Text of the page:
CBS News legal analyst Lisa Bloom said that is because the director, now 76, had already pleaded guilty in 1978 to having had unlawful sex with a 13-year-old girl. "He already has been convicted."
Polanski, who is being held in Zurich, has hired an attorney to fight his extradition, and .
When asked on CBS' "The Early Show" about the likelihood Polanski will be extradited to the U.S., Bloom said, "I think he will be. Under our treaty with Switzerland, somebody facing these kinds of charges should be extradited.
Photos: Roman Polanski
"The real question is what has taken so long. He had a home in Switzerland. He's been there many, many times over the years. Apparently he has escaped extradition all of those previous times. Mostly, though, he's been living in France and our treaty with France prevented him from being extradited, so he was safe there, but clearly safe no longer."
Although the film director has continued working in Europe and has been hiding in plain sight in France, there have been previous attempts to apprehend him as he traveled, according to the Los Angeles District Attorney's office.
"They say that they did, especially in the last few years," Bloom told anchor Harry Smith. "I mean, it's hard to understand exactly what went on behind the scenes. But the district attorney here is saying that at least a half a dozen times in previous years they tried to get Roman Polanski and they just were unable to do so. I don't know if he was tipped off, [or] if he was just lucky. We don't know what happened."
Polanski fled the U.S. as he awaiting sentencing, convinced the judge would renege on his plea bargain deal. A judicial review this year did find there was misconduct on the part of the judge (who is now dead), but the charges could not be set aside as long as Polanski was a fugitive.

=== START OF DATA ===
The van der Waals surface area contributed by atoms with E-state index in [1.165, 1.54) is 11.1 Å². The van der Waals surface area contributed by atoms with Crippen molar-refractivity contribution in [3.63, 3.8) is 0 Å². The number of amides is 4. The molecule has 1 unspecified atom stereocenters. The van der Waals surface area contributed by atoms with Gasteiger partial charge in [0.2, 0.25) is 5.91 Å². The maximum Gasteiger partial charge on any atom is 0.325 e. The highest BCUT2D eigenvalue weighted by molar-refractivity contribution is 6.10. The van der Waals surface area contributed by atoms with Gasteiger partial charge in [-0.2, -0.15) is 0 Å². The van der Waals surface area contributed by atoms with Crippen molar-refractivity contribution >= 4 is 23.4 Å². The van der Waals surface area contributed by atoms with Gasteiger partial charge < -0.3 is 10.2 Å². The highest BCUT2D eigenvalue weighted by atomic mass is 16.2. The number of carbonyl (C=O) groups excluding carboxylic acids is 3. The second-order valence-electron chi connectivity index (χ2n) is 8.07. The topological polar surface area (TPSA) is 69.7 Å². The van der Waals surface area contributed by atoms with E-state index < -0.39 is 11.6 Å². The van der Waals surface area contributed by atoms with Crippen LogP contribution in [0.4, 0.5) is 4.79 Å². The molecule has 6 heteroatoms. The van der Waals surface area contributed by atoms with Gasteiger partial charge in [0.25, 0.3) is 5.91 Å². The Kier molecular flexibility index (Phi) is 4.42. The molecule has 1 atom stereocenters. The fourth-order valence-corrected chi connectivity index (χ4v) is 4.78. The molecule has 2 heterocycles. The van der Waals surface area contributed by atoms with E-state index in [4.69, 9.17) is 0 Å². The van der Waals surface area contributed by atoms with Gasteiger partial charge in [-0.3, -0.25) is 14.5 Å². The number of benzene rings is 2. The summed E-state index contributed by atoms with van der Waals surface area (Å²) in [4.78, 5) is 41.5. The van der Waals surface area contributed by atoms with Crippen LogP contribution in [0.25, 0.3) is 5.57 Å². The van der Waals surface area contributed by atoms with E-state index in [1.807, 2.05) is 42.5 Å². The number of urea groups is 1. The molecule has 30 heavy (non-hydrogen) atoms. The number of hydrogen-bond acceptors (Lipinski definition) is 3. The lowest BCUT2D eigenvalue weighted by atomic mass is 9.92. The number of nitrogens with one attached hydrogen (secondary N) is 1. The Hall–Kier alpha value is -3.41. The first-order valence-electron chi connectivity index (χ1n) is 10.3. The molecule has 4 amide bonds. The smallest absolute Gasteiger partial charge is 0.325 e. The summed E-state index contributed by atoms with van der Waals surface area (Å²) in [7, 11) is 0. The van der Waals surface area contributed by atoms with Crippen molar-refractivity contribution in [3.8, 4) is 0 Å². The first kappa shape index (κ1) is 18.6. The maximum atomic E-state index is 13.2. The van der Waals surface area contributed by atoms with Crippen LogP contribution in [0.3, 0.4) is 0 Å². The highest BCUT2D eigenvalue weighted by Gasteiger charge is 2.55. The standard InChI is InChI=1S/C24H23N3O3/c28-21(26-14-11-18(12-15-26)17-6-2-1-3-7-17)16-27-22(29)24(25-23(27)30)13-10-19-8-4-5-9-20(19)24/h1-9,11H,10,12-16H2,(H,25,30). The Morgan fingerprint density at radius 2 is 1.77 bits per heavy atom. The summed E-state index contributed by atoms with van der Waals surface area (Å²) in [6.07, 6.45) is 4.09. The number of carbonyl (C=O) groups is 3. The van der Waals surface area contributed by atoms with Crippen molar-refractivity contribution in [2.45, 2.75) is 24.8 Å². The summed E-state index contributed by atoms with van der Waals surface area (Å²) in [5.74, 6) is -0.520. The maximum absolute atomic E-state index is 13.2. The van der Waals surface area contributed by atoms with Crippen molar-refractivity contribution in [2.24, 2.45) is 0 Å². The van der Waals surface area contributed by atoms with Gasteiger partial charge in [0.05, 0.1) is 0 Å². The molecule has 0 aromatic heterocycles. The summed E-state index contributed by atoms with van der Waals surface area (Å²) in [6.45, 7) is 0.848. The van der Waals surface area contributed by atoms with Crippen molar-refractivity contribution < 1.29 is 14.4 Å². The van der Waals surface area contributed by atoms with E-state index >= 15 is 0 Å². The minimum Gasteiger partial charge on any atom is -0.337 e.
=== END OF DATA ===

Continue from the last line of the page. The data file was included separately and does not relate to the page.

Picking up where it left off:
Fearing renewed attention, Polanski's victim, who accepted a cash settlement from him, has said she does not want the case reopened.
"The publicity was so terrible and so immediate that it just overshadowed everything that happened that night," Samantha Geimer told CNN.
But the victim's wishes won't count for much here, said Bloom.
"This is a crime against the people of the State of California, as all crimes [there] are," she said. "And so a civil settlement does not end it. This is a man who fled on the eve of sentencing because he was concerned he was going to get a harsher sentence than he expected under the plea bargain. He's been a fugitive for 30 years. He still faces sentencing here in California. It's irrelevant legally that he has a civil settlement with the complaining witness."
And what are the chances that, if brought back to California, he would do serious jail time?
Bloom noted the while there is the issue of judicial misconduct pending, "he cannot argue that while he's a fugitive. He has to be brought back - then that argument can be raised. If he prevails, he might get no jail time."